And yet, these forays could easily be precursors to the sorts of attacks Russia has waged against its neighbors. For example, in 2015, Russian hackers were identified as the culprits who compromised part of Ukraine’s electric grid, but it appears access was gained and havoc was wreaked through the acquisition of employees’ credentials and not likely through exploitation of weaknesses or backdoors in the utility’s systems. In the Director of National Intelligence’s public 2019 Worldwide Threat Assessment, it was claimed
Russia has the ability to execute cyber attacks in the United States that generate localized, temporary disruptive effects on critical infrastructure—such as disrupting an electrical distribution network for at least a few hours—similar to those demonstrated in Ukraine in 2015 and 2016.Moscow is mapping our critical infrastructure with the long-term goal of being able to cause substantial damage.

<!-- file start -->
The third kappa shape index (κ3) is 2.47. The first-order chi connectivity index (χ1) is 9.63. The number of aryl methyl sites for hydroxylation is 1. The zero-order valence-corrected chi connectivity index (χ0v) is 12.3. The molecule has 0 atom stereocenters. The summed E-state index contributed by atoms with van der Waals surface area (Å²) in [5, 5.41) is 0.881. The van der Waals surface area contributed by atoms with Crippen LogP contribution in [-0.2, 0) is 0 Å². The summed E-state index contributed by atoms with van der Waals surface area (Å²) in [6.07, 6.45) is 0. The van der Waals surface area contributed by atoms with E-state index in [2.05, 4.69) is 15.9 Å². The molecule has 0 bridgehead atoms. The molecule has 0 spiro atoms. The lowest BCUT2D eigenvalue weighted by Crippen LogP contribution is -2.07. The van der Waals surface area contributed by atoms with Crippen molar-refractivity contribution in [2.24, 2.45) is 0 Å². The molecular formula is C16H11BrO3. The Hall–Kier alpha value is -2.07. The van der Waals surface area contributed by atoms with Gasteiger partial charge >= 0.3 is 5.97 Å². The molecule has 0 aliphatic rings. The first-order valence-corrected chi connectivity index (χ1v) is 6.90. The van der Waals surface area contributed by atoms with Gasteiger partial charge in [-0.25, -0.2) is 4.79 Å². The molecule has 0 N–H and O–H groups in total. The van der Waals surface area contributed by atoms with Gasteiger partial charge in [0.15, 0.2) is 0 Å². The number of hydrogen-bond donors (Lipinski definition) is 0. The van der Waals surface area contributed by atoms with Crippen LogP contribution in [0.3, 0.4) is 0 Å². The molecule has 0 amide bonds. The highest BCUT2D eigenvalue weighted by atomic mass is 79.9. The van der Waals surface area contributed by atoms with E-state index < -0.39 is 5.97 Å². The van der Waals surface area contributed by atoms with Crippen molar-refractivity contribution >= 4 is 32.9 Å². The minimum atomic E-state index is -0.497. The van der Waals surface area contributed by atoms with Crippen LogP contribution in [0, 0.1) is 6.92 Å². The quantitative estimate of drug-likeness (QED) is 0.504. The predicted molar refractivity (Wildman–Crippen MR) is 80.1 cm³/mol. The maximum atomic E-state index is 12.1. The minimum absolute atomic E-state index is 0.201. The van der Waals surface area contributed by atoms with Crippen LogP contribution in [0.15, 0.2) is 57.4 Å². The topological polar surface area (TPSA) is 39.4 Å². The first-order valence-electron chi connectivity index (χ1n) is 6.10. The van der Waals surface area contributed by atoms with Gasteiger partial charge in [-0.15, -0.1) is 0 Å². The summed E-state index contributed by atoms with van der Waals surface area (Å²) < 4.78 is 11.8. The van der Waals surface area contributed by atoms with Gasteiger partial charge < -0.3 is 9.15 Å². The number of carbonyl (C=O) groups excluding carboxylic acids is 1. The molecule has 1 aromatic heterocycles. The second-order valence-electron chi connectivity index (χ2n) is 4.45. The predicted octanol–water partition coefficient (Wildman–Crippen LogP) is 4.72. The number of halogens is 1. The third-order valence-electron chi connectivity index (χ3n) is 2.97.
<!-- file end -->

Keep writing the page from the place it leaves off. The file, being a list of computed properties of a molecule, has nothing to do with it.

Moreover, risks to the energy sector have long been recognized. In a 2017 report prepared by the Idaho National Laboratory, “ICS attacks are becoming increasingly more targeted and sophisticated, with trusted communications networks, remote access, mobile devices, vendors, and supply chains are the most likely routes of ingress.” In 2014, a U.S. think tank claimed